Sense and Sensibility (Penguin Classics)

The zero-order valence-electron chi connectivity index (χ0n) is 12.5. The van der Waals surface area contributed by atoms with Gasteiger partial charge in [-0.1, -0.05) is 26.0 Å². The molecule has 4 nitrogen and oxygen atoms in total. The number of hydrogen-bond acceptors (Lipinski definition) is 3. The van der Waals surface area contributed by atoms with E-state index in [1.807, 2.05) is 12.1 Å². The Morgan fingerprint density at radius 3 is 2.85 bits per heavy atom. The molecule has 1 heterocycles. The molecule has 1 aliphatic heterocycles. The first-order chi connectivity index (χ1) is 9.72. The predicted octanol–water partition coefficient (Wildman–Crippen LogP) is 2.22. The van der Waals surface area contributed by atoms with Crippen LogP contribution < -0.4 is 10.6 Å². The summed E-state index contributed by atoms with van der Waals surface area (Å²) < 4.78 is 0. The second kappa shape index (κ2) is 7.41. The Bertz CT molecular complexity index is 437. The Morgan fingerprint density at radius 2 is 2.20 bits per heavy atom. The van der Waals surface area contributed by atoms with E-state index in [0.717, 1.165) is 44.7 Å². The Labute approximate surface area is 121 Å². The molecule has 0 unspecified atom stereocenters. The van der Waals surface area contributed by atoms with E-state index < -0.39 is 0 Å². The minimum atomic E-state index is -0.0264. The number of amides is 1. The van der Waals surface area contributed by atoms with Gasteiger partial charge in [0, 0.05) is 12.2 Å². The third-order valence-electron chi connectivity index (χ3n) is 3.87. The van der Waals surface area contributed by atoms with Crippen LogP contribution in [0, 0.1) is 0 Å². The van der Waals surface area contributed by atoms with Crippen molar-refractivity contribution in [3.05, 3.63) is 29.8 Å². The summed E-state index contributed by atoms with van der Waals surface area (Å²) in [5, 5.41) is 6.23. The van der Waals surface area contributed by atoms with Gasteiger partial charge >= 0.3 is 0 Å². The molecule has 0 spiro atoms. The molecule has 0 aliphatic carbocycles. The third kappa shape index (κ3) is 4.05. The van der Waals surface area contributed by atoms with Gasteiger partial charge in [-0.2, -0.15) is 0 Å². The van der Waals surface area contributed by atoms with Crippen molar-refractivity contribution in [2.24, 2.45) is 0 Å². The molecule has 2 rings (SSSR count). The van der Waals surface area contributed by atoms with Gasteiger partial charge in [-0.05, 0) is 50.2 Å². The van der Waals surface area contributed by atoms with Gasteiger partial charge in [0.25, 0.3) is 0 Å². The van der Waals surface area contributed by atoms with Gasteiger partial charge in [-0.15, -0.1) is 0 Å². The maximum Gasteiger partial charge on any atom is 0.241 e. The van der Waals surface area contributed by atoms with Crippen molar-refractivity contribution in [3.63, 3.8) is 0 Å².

Sense and Sensibility (Penguin Classics) - Jane Austen;Ros Ballaster "Sense and Sensibility" was the first Jane Austen novel I was exposed to. I saw the Ang Lee film in 1995 and enjoyed it more than I thought possible. It was my first step toward becoming a Jane Austen fan. It was, however, the last of her books that I read. There was a major impediment that I had to overcome: Marianne Dashwood.You see, I never liked Marianne. She is the most unattractive of Austen's heroines, being far and away the most selfish, thoughtless, careless, and self-indulgent of them all. Does this mean I dislike the novel? Not at all, for it also includes perhaps the most attractive of Austen's heroines, Elinor Dashwood. Practical, disciplined, intelligent, utterly selfless, Elinor is at the opposite end of the continuum from Marianne, in spite of the fact that they are sisters. The contrast between the two is, of course, the engine that propels the story of "Sense and Sensibility".Elinor and Marianne are the eldest of three Dashwood sisters who live with their widowed mother. Their father was wealthy and titled, but Mrs. Dashwood was his second wife. All his wealth and property was entailed in such a way that it must pass to his son by his first wife. Sadly, this is what happens as the book opens. Mrs. Dashwood, with no son, no rank, no income of her own, and therefore no protection, is forced to rely on her stepson to support herself and her daughters. Though not malicious in any premeditated sort of way, the younger Mr. Dashwood, John, is easily swayed by his stingy wife Fanny to limit the allowance he grants to his stepmother and half sisters to a pittance. When Fanny and John move to the estate, Norland Park, Fanny's behavior is so subtly cruel that Mrs. Dashwood and her daughters are forced to leave. Mrs. Dashwood, Elinor, Marianne, and Margaret, the youngest daughter, leave Norland Park and move into a small cottage on the estate of Barland Park, which is owned by Sir John Middleton, a cousin of Mrs. Dashwood. Sir John is kind to his cousins and introduces them into the society of Barland Park, and it is here that the majority of the drama will be played out, for it is in these straitened circumstances that the characters of Elinor and Marianne come into sharp focus. Separated from the protection of their father and the comforts of Norland Park, with a grieving mother who is incapable of providing any guidance, there is nothing to restrain the natural inclinations of the two young women. Marianne's romantic nature consumes her, and she submits to it with no thought to the potential impact on her family. She quickly, almost literally, falls in love with the dashing John Willoughby. It is here that the absence of their father is most keenly felt, for there is no one to investigate his character to see if he is worthy of marriage. Marianne is too much in love with being in love to even ask the question. Willoughby, for his part, is as romantically inclined and impractical as Marianne. It is not long before they share an intimacy that, at that time, was unmannerly and inappropriate.Elinor, the only one left with a practical mind and strength of character is forced to become the de facto head of her family. Though she is not emotionally cold by any means, she is constrained by the circumstances of her family to forego her desires in order to keep the family from falling into poverty and derision. She succeeds, but at the cost of being viewed as cold and distant. When she questions the character and motives of Willoughby, Marianne responds with anger and resentment, wounding her sister. When Elinor's suspicions about Willoughby's character are born out, Marianne falls into a deep depression, becoming ill almost to the point of death.What Marianne does not realize is that Elinor has also been wounded, having come to love her sister-in-law's brother, Edward Ferrars. Though she has reason to believe he returns her affection, he is not at liberty to marry her. When she discovers the reason that he is not free, she is nearly crushed. But while Marianne feeds her suffering until it nearly kills her, Elinor buries her feelings for the sake of her family, and uses reason to control her emotions. This is a death of another sort, for even though Elinor is not yet cold, the seeds of coldness have taken root. Again, the absence of their father is sorely felt, for there is no one to lead the family and give Elinor the freedom to grieve appropriately and openly. How this is all resolved and a happy ending is reached is almost beside the point. As with any Jane Austen book, there are numerous other characters and sub-plots, but the focus of "Sense and Sensibility" is the study of the characters of the Dashwood sisters. All through the book, the contrast between Elinor and Marianne is underscored and heightened by numerous circumstances, and never so much as in their reactions to being disappointed by their lovers. The presence of each in the life of the other exaggerates their natural inclinations until they are almost caricatures. Ms. Austen, however, is too good a writer to let that happen. Elinor and Marianne genuinely love each other, and somehow this affection softens their character traits enough to keep them from becoming ridiculous. Though I have never come around to liking the Marianne Dashwood, her move in the direction of sense is real and welcome. She is the one who develops and grows the most over the course of the novel, becoming a real woman. Elinor has only to be freed from the terrible burden of being responsible for her family to flourish into the woman she was meant to be. Though it will be a challenge to endure Marianne's immaturity, I will read "Sense and Sensibility" again.